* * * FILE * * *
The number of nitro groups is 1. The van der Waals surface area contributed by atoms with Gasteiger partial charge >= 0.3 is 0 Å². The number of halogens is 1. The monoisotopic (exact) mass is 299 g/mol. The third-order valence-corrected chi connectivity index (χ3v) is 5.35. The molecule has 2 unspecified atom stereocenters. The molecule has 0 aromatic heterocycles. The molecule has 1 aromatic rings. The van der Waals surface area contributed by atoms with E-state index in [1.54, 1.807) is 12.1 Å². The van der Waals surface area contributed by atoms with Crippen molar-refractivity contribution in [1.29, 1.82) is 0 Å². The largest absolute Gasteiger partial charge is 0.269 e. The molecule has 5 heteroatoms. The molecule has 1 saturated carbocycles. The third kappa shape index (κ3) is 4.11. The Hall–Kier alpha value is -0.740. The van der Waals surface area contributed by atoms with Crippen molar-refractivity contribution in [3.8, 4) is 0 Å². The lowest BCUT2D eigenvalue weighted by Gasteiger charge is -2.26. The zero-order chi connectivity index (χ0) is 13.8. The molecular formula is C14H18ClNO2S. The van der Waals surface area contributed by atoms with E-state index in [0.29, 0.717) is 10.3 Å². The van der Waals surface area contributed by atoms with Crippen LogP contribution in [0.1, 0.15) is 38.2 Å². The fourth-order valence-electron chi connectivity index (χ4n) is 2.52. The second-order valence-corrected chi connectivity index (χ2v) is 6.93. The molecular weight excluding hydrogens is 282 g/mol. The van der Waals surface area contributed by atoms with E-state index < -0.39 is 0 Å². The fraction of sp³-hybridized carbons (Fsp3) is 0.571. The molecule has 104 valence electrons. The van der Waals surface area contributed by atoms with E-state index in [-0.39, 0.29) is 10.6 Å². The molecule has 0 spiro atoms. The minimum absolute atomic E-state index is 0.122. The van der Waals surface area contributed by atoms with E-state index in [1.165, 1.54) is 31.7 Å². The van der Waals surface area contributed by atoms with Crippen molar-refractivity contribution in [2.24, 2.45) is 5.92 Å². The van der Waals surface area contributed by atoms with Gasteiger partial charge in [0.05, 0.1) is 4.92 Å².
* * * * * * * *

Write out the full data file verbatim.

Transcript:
The number of nitro groups is 1. The van der Waals surface area contributed by atoms with Gasteiger partial charge >= 0.3 is 0 Å². The number of halogens is 1. The monoisotopic (exact) mass is 299 g/mol. The third-order valence-corrected chi connectivity index (χ3v) is 5.35. The molecule has 2 unspecified atom stereocenters. The molecule has 0 aromatic heterocycles. The molecule has 1 aromatic rings. The van der Waals surface area contributed by atoms with E-state index in [1.54, 1.807) is 12.1 Å². The van der Waals surface area contributed by atoms with Crippen molar-refractivity contribution in [1.29, 1.82) is 0 Å². The largest absolute Gasteiger partial charge is 0.269 e. The molecule has 5 heteroatoms. The molecule has 1 saturated carbocycles. The third kappa shape index (κ3) is 4.11. The Hall–Kier alpha value is -0.740. The van der Waals surface area contributed by atoms with Crippen molar-refractivity contribution in [3.8, 4) is 0 Å². The lowest BCUT2D eigenvalue weighted by Gasteiger charge is -2.26. The zero-order chi connectivity index (χ0) is 13.8. The molecular formula is C14H18ClNO2S. The van der Waals surface area contributed by atoms with E-state index in [0.29, 0.717) is 10.3 Å². The van der Waals surface area contributed by atoms with Crippen LogP contribution in [0.1, 0.15) is 38.2 Å². The fourth-order valence-electron chi connectivity index (χ4n) is 2.52. The second-order valence-corrected chi connectivity index (χ2v) is 6.93. The molecular weight excluding hydrogens is 282 g/mol. The van der Waals surface area contributed by atoms with E-state index < -0.39 is 0 Å². The fraction of sp³-hybridized carbons (Fsp3) is 0.571. The molecule has 104 valence electrons. The van der Waals surface area contributed by atoms with E-state index in [-0.39, 0.29) is 10.6 Å². The molecule has 0 spiro atoms. The minimum absolute atomic E-state index is 0.122. The van der Waals surface area contributed by atoms with E-state index in [1.165, 1.54) is 31.7 Å². The van der Waals surface area contributed by atoms with Crippen molar-refractivity contribution in [2.24, 2.45) is 5.92 Å². The van der Waals surface area contributed by atoms with Gasteiger partial charge in [0.05, 0.1) is 4.92 Å².